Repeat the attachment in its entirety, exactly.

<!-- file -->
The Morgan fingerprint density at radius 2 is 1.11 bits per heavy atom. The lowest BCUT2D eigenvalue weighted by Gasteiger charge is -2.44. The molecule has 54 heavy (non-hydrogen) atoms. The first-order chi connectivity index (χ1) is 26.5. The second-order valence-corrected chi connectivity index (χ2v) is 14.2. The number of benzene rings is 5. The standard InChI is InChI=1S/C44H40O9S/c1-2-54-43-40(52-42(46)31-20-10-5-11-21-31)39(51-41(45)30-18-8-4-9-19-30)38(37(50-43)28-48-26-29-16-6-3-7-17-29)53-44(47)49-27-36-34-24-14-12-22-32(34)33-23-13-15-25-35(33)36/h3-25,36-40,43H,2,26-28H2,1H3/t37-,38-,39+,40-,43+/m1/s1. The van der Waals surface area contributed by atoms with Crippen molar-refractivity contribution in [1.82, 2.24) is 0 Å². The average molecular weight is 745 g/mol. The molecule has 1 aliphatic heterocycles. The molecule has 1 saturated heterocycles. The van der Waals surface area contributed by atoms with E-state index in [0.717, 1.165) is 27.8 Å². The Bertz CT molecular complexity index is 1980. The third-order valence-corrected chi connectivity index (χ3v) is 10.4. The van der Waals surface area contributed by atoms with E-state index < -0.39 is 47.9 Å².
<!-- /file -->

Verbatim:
The Morgan fingerprint density at radius 2 is 1.11 bits per heavy atom. The lowest BCUT2D eigenvalue weighted by Gasteiger charge is -2.44. The molecule has 54 heavy (non-hydrogen) atoms. The first-order chi connectivity index (χ1) is 26.5. The second-order valence-corrected chi connectivity index (χ2v) is 14.2. The number of benzene rings is 5. The standard InChI is InChI=1S/C44H40O9S/c1-2-54-43-40(52-42(46)31-20-10-5-11-21-31)39(51-41(45)30-18-8-4-9-19-30)38(37(50-43)28-48-26-29-16-6-3-7-17-29)53-44(47)49-27-36-34-24-14-12-22-32(34)33-23-13-15-25-35(33)36/h3-25,36-40,43H,2,26-28H2,1H3/t37-,38-,39+,40-,43+/m1/s1. The van der Waals surface area contributed by atoms with Crippen molar-refractivity contribution in [1.82, 2.24) is 0 Å². The average molecular weight is 745 g/mol. The molecule has 1 aliphatic heterocycles. The molecule has 1 saturated heterocycles. The van der Waals surface area contributed by atoms with E-state index in [0.717, 1.165) is 27.8 Å². The Bertz CT molecular complexity index is 1980. The third-order valence-corrected chi connectivity index (χ3v) is 10.4. The van der Waals surface area contributed by atoms with E-state index < -0.39 is 47.9 Å².